Seattle City Council members voted 5-4 today to remove a new tax to fund homelessness services from their proposed 2018 budget. The vote killed the latest effort to tax large businesses through a so-called "head tax."
More narrowly focused than an earlier proposal, the tax would have charged businesses grossing more than $10 million a year 6.5 cents per employee per hour. Supporters stressed that would have affected only the highest grossing 5 percent of businesses or 1,100 out of 70,000 total businesses in the city. The money raised would have funded homelessness services and affordable housing. Council members say that would raise about $20 million a year. The tax would have taken effect in 2019, but the plan called for the city to borrow money now to fund services next year and then pay the loan back with tax revenues starting in 2019.
Council Members Lisa Herbold, Mike O'Brien, Kshama Sawant, and Kirsten Harris-Talley voted for the tax. Council Members Debora Juarez, Sally Bagshaw, Lorena González, Rob Johnson, Bruce Harrell voted against it.
Supporting council members linked Seattle's explosive growth to its homelessness and housing crisis. "The growth has not only not helped everybody, but the growth has hurt people," Herbold said.
Harris-Talley, a temporary member who was appointed to replace now-mayor Tim Burgess until later this month, called on her colleagues to "elevate your values today."
"We have a unique opportunity right now with the makeup of this dais to walk our talk and make this decision," Harris-Talley said. Harris-Talley said she received "three-to-one" public feedback in support of the tax. She pledged to return to council chambers after incoming council member Teresa Mosqueda is sworn in on November 28. "There's going to be a new council and we're going to show them twice as much of what community has to say," Harris-Talley said.
Two years ago, the City of Seattle and King County declared states of emergency on homelessness. "I do not want to be in a position a year from now where it's actually worse after three years," O'Brien said.
The council members who voted against the tax all said they either supported a head tax or expected one to come forward later regardless of today's vote. Council members opposing the tax said it was rushed and questioned the lack of involvement of businesses who would pay the tax.
"My concern about a head tax is we have not brought in that 1,100 businesses that people dismiss and say they can pay for it," Bagshaw said.
González and Juarez questioned the plans for how to spend the money, saying they hadn't received enough specific information about how many people would be housed with programs funded by the tax. González, Juarez, Bagshaw, and Harrell all pledged to support a head tax in the future. Juarez promised a "30-day" process. Bagshaw said Mayor-Elect Jenny Durkan has committed to a "conversation that will move in the next 90 days." González said if a head tax has not been passed by March, she will propose one that raises even more than the one considered today.
As an alternative to the head tax, Harrell proposes taking about $8 million from the city's rainy day fund to pay for increased homelessness services and housing next year.*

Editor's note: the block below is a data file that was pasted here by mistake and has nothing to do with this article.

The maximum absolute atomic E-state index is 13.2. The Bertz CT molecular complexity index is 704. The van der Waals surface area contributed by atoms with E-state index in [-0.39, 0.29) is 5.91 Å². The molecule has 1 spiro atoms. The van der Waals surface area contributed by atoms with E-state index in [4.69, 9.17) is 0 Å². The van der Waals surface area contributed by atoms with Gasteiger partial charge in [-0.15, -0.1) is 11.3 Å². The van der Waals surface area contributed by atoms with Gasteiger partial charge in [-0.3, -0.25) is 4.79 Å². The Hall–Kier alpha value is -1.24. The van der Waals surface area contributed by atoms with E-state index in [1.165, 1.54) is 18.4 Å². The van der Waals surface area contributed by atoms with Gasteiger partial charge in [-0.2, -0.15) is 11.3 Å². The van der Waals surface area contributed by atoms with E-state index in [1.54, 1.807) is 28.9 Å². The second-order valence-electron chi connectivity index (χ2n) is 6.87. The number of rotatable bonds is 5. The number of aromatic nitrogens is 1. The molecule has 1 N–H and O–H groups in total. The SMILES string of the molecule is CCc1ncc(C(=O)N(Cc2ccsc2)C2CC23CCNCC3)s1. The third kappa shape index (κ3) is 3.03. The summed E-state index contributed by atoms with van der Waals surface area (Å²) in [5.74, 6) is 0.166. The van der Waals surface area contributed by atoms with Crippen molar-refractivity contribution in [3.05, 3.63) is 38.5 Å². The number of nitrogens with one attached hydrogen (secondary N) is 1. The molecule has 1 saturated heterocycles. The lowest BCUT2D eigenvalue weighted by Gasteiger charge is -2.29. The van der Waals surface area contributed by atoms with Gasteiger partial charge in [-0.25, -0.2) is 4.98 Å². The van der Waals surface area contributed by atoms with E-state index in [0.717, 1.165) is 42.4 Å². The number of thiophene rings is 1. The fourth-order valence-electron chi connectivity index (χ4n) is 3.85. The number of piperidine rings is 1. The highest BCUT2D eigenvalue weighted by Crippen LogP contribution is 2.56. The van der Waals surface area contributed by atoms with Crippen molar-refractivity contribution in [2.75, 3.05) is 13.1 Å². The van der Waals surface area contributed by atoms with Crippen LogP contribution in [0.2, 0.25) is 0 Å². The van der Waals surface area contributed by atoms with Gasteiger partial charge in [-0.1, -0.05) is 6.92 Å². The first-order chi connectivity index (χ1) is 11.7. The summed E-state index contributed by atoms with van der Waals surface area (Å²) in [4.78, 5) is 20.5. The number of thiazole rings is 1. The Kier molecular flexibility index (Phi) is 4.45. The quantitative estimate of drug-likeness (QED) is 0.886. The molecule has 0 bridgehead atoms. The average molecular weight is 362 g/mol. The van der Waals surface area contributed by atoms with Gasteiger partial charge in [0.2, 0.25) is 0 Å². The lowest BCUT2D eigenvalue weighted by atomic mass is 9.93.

As council members said they would vote against the tax, Sawant slammed them as part of "corporate politics."
"I have no intention of punting to someone like Jenny Durkan, who has stated very clearly which side she is on," Sawant said.
González shook her head as Sawant spoke. Juarez later said she didn't meet with businesses that opposed the tax. "I'm not in a back room smoking cigars and cutting deals," she said. Both Sawant and González said they plan to introduce resolutions expressing council members' support for (or at least plans to consider) a head tax.
Herbold, who supported the tax, also chairs the council's budget committee. She included the tax in the so-called "balancing package." That package contained millions of dollars in money for social services and housing programs expected to be funded by the tax. With the tax removed from the budget, council members will now have to identify other funding sources or allow those programs to go unfunded.
UPDATE: The council voted 5-4 against borrowing money from the rainy day fund for homelessness. That leaves their budget without a significant new source of money for homelessness. In pitching the rainy day fund plan, Harrell cited the urgency of the homelessness crisis. He argued borrowing from the fund would keep pressure on the council to find a new source (like a head tax) to pay that money back next year. But the four council members who supported the head tax all voted against the rainy day fund idea, saying it was fiscally irresponsible. That’s despite the fact that some of them, including Sawant, have supported borrowing from the fund in the past. Sawant called today’s proposal an attempt to “deflect the push from the movement to tax big businesses.” The council is now left in a bind: They have a long list of programs they proposed funding with the new head tax. But with neither that money nor new money from the rainy day fund, they’ll have to decide what goes without funding. They’ll reconvene for more budget talk tomorrow at 9:30 am.